Although the book was written in 2018, when very few people would have given serious consideration to any thoughts about a global pandemic, Duffy’s ideas seem particularly prescient when he writes about how we process good news and bad news differently, storing the latter more readily and accessibly.  This is a result of our evolutionary past, when negative information was often more urgent, even life-threatening, so we had to act on it.  If we were warned by our fellow cavepeople about a lurking sabre-toothed tiger, we had to listen – and those who didn’t got edited out of the gene pool.  Our instinctive response is that we need to pay more attention when a clear threat is involved.  We are wired to focus on the negative because it is often vital, urgent information, but when we worry and ruminate about something, we lose some elements of cognitive control, and the threat becomes bigger and bigger in our brains.  The fear engendered by horrifying events causes us to lose all sense of proportion, exaggerating the risks, not just in general but to ourselves individually.  Never has this been put to the test more acutely than now.

Aatif Hassan is clearly good with numbers, for all sorts of obvious reasons, so it was hard to disagree with his analysis that the failure to identify the difference between relative and absolute metrics, the use of selection bias in sampling and the manipulating of figures – either through cynicism or incompetence – leaves too many of us at the mercy of data gymnastics, media spin and inconsistent messaging.   The seemingly endless stream of depressing news alongside the overwhelming demands of operating in the remote world means there is a risk of emotional exhaustion.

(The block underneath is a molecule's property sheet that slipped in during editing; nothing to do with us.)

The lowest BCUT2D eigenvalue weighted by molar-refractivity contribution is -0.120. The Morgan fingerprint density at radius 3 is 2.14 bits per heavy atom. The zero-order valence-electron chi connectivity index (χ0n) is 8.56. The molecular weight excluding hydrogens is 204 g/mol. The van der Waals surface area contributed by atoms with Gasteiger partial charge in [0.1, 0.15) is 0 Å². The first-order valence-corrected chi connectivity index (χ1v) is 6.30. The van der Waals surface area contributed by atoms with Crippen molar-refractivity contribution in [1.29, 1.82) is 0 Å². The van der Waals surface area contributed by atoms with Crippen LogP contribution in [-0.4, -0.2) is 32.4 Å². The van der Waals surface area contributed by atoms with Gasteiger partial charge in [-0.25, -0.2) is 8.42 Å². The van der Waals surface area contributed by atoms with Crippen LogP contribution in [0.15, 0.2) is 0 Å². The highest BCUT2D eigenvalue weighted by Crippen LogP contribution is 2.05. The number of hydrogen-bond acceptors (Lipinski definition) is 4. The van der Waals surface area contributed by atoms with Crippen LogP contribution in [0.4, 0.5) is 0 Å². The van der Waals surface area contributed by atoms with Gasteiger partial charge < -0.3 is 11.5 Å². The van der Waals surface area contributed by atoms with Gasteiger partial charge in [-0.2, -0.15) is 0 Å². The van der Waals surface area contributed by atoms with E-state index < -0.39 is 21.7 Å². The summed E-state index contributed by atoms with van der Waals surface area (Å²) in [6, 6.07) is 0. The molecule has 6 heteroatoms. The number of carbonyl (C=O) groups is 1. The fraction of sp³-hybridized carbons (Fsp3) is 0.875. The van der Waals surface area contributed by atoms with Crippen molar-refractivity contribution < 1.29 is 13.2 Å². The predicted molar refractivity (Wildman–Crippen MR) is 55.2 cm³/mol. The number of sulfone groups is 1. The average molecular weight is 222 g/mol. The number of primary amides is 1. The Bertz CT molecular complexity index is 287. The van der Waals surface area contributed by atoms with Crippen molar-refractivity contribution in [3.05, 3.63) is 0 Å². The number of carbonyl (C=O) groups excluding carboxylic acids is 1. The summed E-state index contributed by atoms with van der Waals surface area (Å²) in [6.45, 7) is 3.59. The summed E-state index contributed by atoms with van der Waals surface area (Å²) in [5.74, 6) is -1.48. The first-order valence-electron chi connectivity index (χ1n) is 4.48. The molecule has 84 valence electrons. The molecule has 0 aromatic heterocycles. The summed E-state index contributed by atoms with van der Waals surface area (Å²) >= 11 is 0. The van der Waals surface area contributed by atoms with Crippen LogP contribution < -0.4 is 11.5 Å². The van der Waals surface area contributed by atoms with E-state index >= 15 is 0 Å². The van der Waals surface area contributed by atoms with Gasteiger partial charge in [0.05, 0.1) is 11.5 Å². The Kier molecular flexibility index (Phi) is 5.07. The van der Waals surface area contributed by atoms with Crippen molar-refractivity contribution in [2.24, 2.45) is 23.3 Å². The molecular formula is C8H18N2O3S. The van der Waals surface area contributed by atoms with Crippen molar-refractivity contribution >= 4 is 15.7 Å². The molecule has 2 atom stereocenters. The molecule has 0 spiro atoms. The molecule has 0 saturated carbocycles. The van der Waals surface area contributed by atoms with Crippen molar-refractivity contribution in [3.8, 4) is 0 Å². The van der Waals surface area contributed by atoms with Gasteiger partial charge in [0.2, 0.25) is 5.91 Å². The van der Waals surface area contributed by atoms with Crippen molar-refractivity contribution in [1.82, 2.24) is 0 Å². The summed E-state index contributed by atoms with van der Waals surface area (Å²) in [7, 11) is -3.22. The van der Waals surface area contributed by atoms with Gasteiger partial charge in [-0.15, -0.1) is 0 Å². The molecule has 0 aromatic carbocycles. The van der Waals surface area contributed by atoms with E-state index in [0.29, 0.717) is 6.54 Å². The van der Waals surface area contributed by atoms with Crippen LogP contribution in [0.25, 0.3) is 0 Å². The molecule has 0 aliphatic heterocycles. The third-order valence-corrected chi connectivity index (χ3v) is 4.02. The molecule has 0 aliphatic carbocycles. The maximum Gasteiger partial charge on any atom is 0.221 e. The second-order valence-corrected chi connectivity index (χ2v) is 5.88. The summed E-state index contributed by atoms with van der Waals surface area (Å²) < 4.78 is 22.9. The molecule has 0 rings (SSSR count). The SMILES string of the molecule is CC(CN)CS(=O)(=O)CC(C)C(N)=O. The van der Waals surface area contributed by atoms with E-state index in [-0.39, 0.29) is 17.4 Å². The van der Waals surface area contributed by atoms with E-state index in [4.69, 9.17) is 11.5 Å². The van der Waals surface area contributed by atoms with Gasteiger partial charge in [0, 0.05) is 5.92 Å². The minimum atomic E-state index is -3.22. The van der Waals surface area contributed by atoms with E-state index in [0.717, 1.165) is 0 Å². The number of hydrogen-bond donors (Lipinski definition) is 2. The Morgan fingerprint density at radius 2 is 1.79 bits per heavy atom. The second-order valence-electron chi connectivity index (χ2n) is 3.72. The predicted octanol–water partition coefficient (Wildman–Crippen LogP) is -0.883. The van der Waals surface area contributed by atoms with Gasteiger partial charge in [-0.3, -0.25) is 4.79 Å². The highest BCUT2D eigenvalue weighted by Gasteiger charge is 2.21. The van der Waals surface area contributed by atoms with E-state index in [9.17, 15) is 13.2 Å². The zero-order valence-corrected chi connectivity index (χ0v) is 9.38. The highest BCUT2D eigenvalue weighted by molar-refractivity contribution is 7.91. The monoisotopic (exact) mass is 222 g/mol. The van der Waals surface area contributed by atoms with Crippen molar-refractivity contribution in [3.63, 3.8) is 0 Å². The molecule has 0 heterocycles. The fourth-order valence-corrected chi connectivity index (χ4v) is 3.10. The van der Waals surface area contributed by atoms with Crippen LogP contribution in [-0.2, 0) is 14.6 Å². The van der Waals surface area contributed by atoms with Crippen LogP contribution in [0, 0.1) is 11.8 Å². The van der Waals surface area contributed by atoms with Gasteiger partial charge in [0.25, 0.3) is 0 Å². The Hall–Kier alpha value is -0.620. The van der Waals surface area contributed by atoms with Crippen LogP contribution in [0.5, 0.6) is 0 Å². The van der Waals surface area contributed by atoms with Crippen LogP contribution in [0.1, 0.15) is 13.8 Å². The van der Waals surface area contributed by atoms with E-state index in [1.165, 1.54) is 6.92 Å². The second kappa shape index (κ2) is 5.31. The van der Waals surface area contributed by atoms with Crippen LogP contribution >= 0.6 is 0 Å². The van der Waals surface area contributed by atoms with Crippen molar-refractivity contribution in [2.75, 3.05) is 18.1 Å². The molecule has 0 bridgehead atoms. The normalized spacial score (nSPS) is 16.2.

He went on to say that he sensed that the initial excitement of transitioning from the physical to the virtual is starting to die down. We are all ‘Zoomed out’ and spending too long in front of our screens.  As he points out, it is the middle of the change, which is perhaps the hardest part.  Everyone loves inspiring beginnings and happy endings, but the middle involves the hardest work.  It is known as Kanter’s Law, named after a Harvard professor who said that everything can look like a failure in the middle.  The challenge is to help people change to a mindset that accepts a difficult middle, re-energising them and alleviating their frustrations.

We need to change gear, to master change, pivot and persevere.  We need to find the reasons to be optimistic, try to identify the new normal and shape it through new initiatives and opportunities, whether through changed routines, better use of technology or a renewed appreciation of the value of face-to-face.  If we can encourage people to imagine the future, we can counter passivity and feelings of loss.  In short, it feels like the time for a big conversation about the future of education. 

This strikes me as a very good idea, and it is certainly something with which I am already engaging, both with people at Radnor and more widely with Dukes.  However, alongside the positive prospects for the future, I may also have to go back to my grapple with the numbers, though at least it looks we will all soon be able to focus solely on the so-called R number.  If I have got this right, I think is the rate of transmission of the virus among pirates, though I may be confusing it with the ARRRRR number or something like that.  Either way, it looks like the Bank Holiday has come at just the right time because I think I am in need of a social distancing, self-isolating, ‘We’ll Meet Again’-singing lie down over the weekend!